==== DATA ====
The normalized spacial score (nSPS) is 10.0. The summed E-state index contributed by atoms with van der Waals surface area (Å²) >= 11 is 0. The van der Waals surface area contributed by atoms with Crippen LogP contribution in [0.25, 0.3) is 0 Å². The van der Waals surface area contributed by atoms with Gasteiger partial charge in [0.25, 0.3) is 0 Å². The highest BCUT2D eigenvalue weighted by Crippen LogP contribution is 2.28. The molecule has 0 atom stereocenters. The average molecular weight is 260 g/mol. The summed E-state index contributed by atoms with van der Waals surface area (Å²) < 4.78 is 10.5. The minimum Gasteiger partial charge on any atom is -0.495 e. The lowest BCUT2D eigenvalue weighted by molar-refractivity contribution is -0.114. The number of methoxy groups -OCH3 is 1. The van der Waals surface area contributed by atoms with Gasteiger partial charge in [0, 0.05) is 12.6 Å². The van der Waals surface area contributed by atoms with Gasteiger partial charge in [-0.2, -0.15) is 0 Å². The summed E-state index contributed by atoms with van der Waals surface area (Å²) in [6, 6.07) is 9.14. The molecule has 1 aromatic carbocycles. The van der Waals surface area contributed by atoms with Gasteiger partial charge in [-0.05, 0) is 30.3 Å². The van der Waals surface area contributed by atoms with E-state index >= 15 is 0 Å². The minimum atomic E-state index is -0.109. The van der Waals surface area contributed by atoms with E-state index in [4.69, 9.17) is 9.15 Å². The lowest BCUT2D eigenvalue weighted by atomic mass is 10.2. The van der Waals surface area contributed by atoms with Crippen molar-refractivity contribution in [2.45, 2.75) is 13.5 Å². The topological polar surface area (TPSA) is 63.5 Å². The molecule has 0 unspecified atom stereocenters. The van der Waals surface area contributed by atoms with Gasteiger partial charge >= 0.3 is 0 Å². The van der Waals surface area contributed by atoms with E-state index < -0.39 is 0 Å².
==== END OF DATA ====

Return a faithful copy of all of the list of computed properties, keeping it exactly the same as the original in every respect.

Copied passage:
The normalized spacial score (nSPS) is 10.0. The summed E-state index contributed by atoms with van der Waals surface area (Å²) >= 11 is 0. The van der Waals surface area contributed by atoms with Crippen LogP contribution in [0.25, 0.3) is 0 Å². The van der Waals surface area contributed by atoms with Gasteiger partial charge in [0.25, 0.3) is 0 Å². The highest BCUT2D eigenvalue weighted by Crippen LogP contribution is 2.28. The molecule has 0 atom stereocenters. The average molecular weight is 260 g/mol. The summed E-state index contributed by atoms with van der Waals surface area (Å²) < 4.78 is 10.5. The minimum Gasteiger partial charge on any atom is -0.495 e. The lowest BCUT2D eigenvalue weighted by molar-refractivity contribution is -0.114. The number of methoxy groups -OCH3 is 1. The van der Waals surface area contributed by atoms with Gasteiger partial charge in [0, 0.05) is 12.6 Å². The van der Waals surface area contributed by atoms with Gasteiger partial charge in [-0.2, -0.15) is 0 Å². The summed E-state index contributed by atoms with van der Waals surface area (Å²) in [6, 6.07) is 9.14. The molecule has 1 aromatic carbocycles. The van der Waals surface area contributed by atoms with Gasteiger partial charge in [-0.05, 0) is 30.3 Å². The van der Waals surface area contributed by atoms with E-state index >= 15 is 0 Å². The minimum atomic E-state index is -0.109. The van der Waals surface area contributed by atoms with E-state index in [4.69, 9.17) is 9.15 Å². The lowest BCUT2D eigenvalue weighted by atomic mass is 10.2. The van der Waals surface area contributed by atoms with Crippen molar-refractivity contribution in [2.45, 2.75) is 13.5 Å². The topological polar surface area (TPSA) is 63.5 Å². The molecule has 0 unspecified atom stereocenters. The van der Waals surface area contributed by atoms with Gasteiger partial charge >= 0.3 is 0 Å². The van der Waals surface area contributed by atoms with E-state index < -0.39 is 0 Å².